The Washington State Senate Health Care Committee held a public hearing today on Senate Bill 5379, a measure to add post traumatic stress disorder (PTSD) as a qualifying condition for those wanting to become medical cannabis patients.
At the public hearing, only Seth Dawson of the Washington State Psychiatric Association and the Washington Association of Substance Abuse Prevention spoke in opposition, with 14 people speaking in favor.
Research has continually shown that cannabis can be useful for those with PTSD. For example, in November, 2013, a government-funded study using human trials found that “the cannabinoid system may serve as a promising target for innovative intervention strategies (e.g. pharmacological enhancement of exposure-based therapy) in PTSD and other fear learning-related disorders.”
A study published the next year in June in the journal Neuropsychopharmacology came to a similar conclusion, finding that cannabinoids may treat PTSD.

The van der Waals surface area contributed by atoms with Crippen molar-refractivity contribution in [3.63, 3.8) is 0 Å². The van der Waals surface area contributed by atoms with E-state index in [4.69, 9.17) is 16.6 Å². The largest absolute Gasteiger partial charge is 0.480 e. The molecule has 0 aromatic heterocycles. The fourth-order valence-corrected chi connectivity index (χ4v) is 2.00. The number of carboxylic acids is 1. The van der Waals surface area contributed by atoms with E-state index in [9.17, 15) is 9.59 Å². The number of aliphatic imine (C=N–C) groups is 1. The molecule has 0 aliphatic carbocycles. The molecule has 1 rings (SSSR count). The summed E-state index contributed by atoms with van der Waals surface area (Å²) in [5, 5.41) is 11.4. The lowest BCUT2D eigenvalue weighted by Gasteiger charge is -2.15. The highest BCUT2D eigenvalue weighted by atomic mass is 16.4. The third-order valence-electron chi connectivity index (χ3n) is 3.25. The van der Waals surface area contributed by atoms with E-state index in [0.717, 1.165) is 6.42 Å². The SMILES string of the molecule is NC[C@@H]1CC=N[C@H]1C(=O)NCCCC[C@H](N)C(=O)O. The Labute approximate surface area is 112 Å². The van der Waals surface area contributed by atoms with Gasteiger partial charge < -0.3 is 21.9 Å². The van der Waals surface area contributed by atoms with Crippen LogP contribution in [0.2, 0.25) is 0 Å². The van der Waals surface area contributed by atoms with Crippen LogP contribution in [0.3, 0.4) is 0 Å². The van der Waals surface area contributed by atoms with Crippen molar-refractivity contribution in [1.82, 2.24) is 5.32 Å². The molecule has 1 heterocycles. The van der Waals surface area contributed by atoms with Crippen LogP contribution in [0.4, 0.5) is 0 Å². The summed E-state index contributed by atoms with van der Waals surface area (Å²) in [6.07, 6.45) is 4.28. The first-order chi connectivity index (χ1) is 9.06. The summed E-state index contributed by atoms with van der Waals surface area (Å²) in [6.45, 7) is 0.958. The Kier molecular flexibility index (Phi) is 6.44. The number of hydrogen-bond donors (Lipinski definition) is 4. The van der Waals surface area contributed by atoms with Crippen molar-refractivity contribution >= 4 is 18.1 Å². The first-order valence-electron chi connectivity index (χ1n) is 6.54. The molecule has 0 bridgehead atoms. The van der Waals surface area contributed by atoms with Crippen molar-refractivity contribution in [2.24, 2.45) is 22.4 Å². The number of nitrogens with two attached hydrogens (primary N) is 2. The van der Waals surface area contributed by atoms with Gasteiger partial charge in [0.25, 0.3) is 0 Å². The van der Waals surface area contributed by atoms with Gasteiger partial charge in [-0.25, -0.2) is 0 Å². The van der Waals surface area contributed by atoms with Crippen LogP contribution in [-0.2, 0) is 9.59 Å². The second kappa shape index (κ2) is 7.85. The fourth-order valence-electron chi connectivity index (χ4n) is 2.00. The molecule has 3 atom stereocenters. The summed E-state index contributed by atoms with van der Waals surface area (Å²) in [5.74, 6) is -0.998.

A study published in December in the journal Psychoneuroendocrinology found that cannabis may provide a treatment option for those suffering from post traumatic stress disorder (PTSD)-induced nightmares.
According to the National Institute of Health, PTSD affects around 7.7 million people.
Senate Bill 5379 was filed by Senator Steve Hobbs, an active member of the Army National Guard, and is cosponsored by a bipartisan group of seven senators. If approved into law, Washington will join Michigan, California, Connecticut, Delaware, Maine, Massachusetts, New Mexico, Arizona and Oregon as states that have PTSD as a qualifying medical cannabis condition.